Because there was gunfire, the mandatory-minimum prison sentence the agents will serve is 10 years. The U.S. Probation Office in El Paso, Texas, had recommended 20 years for each of the two agents.
Hunter reemphasized his belief that, "there is absolutely no justification for such unfair and excessive prison sentences."
Hunter's congressional district is in southern California near the border with Mexico. He told the members of the subcommittee, "I represent the border communities, and have for more than 26-years. I have worked with the fine men and women of the U.S. Border Patrol to ensure they receive the support and resources they need to address the constant intrusion of drug and human smugglers across our borders. It troubles me to think that questionable testimony by a drug smuggler, who was granted immunity, and free medical care for his cooperation, was put before the two border patrol agents who willingly accepted this inherently dangerous responsibility."
Hunter noted, "The very day they surrendered to federal custody, I recommended that agents Compean and Ramos be segregated and was assured they would be removed from the general population and close attention was being paid to their personal safety.
The attack against agent Ramos indicates concerns for his personal safety and protection were ignored." On February 6, 2007, Hunter wrote to the President requesting that an investigation be conducted into the attack against agent Ramos.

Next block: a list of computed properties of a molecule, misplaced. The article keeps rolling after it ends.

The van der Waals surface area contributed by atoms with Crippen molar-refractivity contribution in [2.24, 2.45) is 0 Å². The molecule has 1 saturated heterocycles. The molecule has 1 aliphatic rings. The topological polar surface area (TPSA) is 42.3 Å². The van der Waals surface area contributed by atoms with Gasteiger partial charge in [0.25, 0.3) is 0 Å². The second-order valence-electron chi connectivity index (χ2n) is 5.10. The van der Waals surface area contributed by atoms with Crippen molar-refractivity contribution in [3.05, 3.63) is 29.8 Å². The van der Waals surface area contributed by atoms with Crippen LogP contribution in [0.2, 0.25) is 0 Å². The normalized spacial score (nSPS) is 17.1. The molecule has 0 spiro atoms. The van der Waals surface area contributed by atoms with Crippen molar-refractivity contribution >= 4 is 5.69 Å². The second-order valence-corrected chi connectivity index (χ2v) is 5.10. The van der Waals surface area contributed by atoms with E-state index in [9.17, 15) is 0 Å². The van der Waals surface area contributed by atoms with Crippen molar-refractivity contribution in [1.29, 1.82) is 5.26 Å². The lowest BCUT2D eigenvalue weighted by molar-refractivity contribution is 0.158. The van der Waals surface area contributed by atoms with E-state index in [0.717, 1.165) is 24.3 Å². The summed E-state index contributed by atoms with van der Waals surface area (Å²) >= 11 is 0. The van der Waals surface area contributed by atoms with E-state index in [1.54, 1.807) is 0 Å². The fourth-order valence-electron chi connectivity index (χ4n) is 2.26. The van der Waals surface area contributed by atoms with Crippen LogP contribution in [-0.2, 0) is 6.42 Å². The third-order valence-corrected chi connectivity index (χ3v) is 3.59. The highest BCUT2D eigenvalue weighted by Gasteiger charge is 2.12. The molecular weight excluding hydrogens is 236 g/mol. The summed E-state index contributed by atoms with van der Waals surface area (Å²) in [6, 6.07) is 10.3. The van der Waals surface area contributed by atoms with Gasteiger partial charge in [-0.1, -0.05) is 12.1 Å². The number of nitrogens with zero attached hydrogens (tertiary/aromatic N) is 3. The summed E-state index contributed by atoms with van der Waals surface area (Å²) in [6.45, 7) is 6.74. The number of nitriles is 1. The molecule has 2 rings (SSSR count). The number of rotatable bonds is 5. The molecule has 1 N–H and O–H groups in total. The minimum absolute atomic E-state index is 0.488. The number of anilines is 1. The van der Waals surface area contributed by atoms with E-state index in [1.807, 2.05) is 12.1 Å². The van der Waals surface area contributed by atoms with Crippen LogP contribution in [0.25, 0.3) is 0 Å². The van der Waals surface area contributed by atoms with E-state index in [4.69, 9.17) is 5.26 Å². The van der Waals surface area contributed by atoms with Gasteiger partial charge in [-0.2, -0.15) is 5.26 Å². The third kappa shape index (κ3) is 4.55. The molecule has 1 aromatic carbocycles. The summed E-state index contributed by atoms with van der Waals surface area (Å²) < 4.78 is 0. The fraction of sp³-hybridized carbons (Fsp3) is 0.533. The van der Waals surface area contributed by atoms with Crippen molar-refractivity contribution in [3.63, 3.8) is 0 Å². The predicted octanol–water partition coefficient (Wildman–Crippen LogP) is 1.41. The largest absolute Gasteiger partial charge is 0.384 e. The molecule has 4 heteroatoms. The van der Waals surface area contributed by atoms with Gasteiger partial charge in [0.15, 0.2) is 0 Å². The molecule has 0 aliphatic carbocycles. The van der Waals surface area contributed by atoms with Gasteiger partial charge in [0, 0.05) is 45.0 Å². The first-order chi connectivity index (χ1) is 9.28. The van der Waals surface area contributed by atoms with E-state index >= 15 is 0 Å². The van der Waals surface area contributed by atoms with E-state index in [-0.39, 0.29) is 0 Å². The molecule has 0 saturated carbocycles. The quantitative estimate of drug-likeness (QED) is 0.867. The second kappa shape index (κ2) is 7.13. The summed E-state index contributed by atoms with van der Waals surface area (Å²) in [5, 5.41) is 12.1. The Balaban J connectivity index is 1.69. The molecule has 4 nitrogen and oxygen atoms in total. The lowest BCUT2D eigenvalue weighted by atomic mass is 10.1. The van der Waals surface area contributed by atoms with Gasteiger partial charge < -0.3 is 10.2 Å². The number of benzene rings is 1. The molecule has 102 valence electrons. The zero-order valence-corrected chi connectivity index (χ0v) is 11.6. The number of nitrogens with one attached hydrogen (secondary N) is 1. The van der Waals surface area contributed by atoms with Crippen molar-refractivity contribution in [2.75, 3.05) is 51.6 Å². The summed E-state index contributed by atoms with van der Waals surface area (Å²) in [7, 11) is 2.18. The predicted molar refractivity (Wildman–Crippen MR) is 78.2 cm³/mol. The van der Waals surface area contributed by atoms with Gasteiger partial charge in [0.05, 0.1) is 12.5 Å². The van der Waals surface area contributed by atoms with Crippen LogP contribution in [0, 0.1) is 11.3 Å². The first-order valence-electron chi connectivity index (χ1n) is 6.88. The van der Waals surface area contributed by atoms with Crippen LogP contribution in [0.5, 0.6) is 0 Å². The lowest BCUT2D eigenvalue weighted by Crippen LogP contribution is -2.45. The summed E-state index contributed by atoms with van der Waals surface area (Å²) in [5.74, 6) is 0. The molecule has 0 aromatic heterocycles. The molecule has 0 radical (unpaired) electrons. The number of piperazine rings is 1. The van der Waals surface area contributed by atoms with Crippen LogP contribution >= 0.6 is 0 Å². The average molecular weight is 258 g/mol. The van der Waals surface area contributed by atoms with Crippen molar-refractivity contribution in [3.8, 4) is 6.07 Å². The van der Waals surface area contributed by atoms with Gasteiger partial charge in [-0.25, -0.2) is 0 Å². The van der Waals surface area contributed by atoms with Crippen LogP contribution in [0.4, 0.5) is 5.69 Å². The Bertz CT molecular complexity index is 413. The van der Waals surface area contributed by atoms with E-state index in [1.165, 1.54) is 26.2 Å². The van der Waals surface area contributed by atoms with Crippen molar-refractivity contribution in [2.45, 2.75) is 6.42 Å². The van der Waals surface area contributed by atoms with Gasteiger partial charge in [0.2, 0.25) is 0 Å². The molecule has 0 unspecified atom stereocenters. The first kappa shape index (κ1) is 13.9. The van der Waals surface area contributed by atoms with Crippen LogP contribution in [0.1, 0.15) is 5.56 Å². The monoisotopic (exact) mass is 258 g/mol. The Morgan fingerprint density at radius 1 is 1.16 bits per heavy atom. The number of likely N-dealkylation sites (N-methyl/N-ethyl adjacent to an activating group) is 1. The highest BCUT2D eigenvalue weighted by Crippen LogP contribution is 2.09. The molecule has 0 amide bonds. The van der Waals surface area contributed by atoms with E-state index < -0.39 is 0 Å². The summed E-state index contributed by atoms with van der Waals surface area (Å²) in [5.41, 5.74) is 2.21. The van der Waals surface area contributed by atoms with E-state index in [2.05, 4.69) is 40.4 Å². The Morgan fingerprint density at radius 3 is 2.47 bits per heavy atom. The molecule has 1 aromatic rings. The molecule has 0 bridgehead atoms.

The letter also requested that Bureau of Prisons Director Harley Lappin be discharged from his position should it be ascertained that the proper precautions were not taken.
Hunter concluded his testimony by emphasizing his belief that, "Pardoning agents Compean and Ramos is the only option available to correct this terrible injustice and, just as importantly, restoring the confidence of the border patrol and the American people that their nation is serious about enforcing its immigration and smuggling laws."
Hunter has said when elected president, his first order of business will be to pardon the agents. Hunter has led the national campaign for border security and immigration reform. He has been joined by scores of his fellow members, and several activist groups.
He was the only Republican Presidential Candidate to attend Tuesday's hearing.
Observers believe that the subcommittee members sought Hunter's testimony because of his long fight for a more secure border and his legislative initiatives.
Hunter drafted legislation that was signed by the President to construct over 800 miles of fence on the southern border. Only a few miles of fencing have been completed. Hunter has charged that the department of Homeland Security has the money and the mandate, but "the administration has a 'case of the slows' in getting the fence built."
He has pledged that, "he will see that the fence is up within six month after he takes office as President.
Hunter for President, Inc.
9340 Fuerte Drive
La Mesa, California 91941